| Story Time |

A Journey of Love: Chapter 4   

      “What can I say?” Rebbe Nachman raised his hands. “What is it you want from me?”

1798

It was time for Rebbe Nachman’s tormentors to leave Istanbul and return home. They ridiculed and heaped scorn upon his head even as they packed their belongings.

“Please, my brothers, take this letter back home for me.” Rebbe Nachman held out a sealed envelope to them. “It won’t take up any space in your bags.”

“You couldn’t pay me all of the money in the world to take that for you! Your family will have to wait until you return in order to learn about your well-being…. Then again, perhaps you won’t end up returning at all!”

“I have a letter…. May I send it with you?” The Rebbe’s attendant held out his own envelope.

“Of course!”

Rebbe Nachman pulled his attendant close.

“Give them provisions from our own belongings for their return trip. Make sure not to be stingy. A little of everything. Quickly now, before they leave!”

The attendant did as he was told.

 

The two chassidim boarded their ship for home and almost immediately ripped open the letter the attendant had handed them.

“Now we’ll find out the truth once and for all!”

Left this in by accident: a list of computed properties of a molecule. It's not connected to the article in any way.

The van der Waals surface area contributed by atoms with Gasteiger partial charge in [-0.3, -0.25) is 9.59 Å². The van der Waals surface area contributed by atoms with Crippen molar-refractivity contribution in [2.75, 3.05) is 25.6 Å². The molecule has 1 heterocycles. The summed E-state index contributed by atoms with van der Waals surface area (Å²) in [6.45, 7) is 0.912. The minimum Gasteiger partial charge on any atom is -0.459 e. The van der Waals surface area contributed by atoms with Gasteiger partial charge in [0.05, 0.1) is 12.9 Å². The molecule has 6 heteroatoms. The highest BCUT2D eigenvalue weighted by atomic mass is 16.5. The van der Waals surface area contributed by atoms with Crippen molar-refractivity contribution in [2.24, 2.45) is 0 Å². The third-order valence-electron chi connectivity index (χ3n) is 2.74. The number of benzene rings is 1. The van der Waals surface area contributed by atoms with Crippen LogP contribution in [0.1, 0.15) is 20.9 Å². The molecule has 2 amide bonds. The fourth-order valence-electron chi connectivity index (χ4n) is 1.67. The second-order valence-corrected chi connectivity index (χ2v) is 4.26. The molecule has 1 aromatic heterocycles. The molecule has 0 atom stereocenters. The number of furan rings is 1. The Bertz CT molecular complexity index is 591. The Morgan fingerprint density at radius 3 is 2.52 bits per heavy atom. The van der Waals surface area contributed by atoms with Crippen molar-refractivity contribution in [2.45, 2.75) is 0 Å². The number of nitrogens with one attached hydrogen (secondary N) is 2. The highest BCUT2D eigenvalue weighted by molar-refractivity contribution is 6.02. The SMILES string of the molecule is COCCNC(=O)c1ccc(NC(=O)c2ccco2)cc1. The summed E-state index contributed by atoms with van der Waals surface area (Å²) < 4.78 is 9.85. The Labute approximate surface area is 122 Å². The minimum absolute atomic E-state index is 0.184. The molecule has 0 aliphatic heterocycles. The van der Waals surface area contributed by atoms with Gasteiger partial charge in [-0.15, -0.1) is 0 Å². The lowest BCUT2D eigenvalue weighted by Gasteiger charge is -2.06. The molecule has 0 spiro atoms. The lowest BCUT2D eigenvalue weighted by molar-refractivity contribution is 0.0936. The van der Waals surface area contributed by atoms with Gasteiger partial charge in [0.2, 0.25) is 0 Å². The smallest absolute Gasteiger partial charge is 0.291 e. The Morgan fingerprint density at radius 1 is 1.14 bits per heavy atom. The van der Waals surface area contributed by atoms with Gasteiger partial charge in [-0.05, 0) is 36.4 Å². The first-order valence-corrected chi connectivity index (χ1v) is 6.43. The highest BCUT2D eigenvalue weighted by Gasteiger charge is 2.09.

“Yes, open it, open it! I’m sure we will be able to learn the true identity of that young, wicked man! Surely there’s some clue inside the letter.”

They unfolded the parchment and began to read. A gasp escaped both at the same time and their faces turned white as their hands trembled in fear. They raised their eyes and gazed at the vast sea and they knew they were much too far away to return and ask mechilah now. A terror seized both of them as they recalled the harsh warning Chazal administers to those who denigrate tzaddikim.

Upon their arrival at home, the chassid who had taken the lead in antagonizing Rebbe Nachman fell to the floor, dead. It was not chas v’shalom something Rebbe Nachman had caused, as the Rebbe would explain later when asked, but something entirely out of his hands.

 

 

Meanwhile, back in Istanbul, the important Jew working in the local government, whom the chassidim had slandered to regarding Rebbe Nachman, came barging into the Rebbe’s lodgings.

“Listen to me, young man! I’ve already heard all about you, so don’t try to play the same tricks you pulled on the other two men you lodged with. I have the authority to land you in prison for a very, very long time. I have connections everywhere, with everyone. I have power, and usually I use it to help meshulachim traveling to Eretz Yisrael, but I can also use it to make your life miserable.”

“What can I say?” Rebbe Nachman raised his hands. “What is it you want from me?”

“I must know who you truly are.”

Rebbe Nachman sensed he had no more choice in the matter. His cloak of secrecy had to be lifted, if only for a moment.

“I am Nachman ben Simchah, great-grandson of the holy Baal Shem Tov and grandson of the holy Rebbe Nachman Horedenker, disciple of the Baal Shem Tov.”

The government agent immediately began stammering apologies for his rude introduction and promised to do everything in his power to aid the Rebbe.

“Consider me at your service. Whatever you desire, I will try to help you as much as possible.”

The very next day the agent returned with very exciting news.